he wanted at Syracuse : — a timely supply ; without which,
he always said, he could not have recommenced his pur-
suit with any hope of success. ''It is an old saying,"'
said he in his letter, ''that the devil's children have the
devil's luck. I cannot to this moment learn, beyond
vague conjecture, where the French fleet are gone to;
and having gone a round of six hundred leagues at this
season of the year, with an expedition^ incredible, here I
am, as ignorant of the situation of the enemy as I was
twenty-seven days ago. Every moment I have to regret
the frigates having left me; had one-half of them been
with me, I could not have wanted information. Should
the French be so strongly secured in port that I cannot
get at them, I shall immediately shift my flag into some
other ship, and send the Vanguard to Naples to be re-
fitted; for hardly any person but myself would have
continued on service so long in such a wretched state. '^
Vexed, however, and disappointed as he was, Nelson,
with the true spirit of a hero, was full of hope. ' ' Thanks
to your exertions," said he, writing to Sir William and
Lady Hamilton, "we have victualled and watered; and
surely, watering at the fountain of Arethusa,^ we must
have victory. We shall sail with the first breeze; and

1. Expedition. Speed.

2. Fountain of Arethusa. A spring on the small island of Ortygla,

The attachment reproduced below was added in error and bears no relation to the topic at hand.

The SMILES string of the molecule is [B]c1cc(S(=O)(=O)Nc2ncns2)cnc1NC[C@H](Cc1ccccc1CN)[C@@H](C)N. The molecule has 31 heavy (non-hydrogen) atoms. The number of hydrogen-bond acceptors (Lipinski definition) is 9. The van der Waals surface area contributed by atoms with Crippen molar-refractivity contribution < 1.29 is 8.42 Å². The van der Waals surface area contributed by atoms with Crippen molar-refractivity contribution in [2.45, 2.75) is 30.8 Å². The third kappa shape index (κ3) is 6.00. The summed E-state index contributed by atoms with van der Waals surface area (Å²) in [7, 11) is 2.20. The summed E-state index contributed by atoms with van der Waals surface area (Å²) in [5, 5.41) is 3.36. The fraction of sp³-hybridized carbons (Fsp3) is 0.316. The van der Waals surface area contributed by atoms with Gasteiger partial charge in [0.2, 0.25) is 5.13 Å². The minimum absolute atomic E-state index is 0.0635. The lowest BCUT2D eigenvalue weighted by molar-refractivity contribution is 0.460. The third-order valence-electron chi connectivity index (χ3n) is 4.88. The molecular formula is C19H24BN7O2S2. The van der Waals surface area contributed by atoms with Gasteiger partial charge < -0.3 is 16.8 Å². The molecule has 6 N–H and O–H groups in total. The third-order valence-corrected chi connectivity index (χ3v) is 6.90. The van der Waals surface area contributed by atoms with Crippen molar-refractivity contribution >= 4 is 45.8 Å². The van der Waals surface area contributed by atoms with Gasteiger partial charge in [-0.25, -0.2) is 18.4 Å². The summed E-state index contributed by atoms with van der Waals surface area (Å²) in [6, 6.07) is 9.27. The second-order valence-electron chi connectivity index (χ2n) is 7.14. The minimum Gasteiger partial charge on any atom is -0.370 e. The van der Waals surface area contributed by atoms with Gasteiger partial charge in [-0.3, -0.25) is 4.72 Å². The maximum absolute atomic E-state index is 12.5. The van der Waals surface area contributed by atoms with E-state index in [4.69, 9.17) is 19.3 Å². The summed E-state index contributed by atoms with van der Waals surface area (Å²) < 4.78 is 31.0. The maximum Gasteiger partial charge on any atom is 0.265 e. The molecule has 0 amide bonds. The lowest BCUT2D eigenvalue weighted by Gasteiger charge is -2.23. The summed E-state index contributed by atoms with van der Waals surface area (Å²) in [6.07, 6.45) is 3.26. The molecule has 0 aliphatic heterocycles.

In the harbor of Syracuse. According to Greek legend, the nymph

164 The Life op Nelson

be assured I will return either crowned with laurel or
covered with cypress." Earl St. Vincent he assured,
that if the French were above water he would find them
out : — he still held his opinion that they were bound for
Egypt: ''but," said he to the First Lord of the Ad-
miralty, ' ' be they bound to the antipodes, your lordship
may rely that I will not lose a moment in bringing them
to action."^

On the 25th of July he sailed from Syracuse for the
Morea.^ Anxious bej^ond measure, aind irritated that the
enemy should so long have eluded him, the tediousness of
the nights made him impatient; and the officer of the
watch was repeatedly called on to let him know the hour,
and convince him, who measured time by his own eager-
ness, that it was not yet daybreak. The squadron made
the Gulf of Coron^ on the 28th. Troubridge entered the
port, and returned with intelligence that the French had
been seen about four weeks before steering to the S. E.
from Candia. Nelson then determined immediately to
return to Alexandria, and the British fleet accordingly,
with every sail set, stood once more for the coast of
Egypt. On the 1st of August, about ten in the morning,
they came in sight of Alexandria ; the port had been
vacant md solitary when they saw it last; it was now

Arethusa, pursued by the river-god Alpbeus, fled thither and was
tr:insformed into the spring. Tliough tat:en from Harrison's Life of
Nolscn and suspected as a forgery in support of Lady Hamilton's
claims for services rendered to the fleet in the Mediterranean, the
letter, with its characteristic antithesis of death and victory, is at least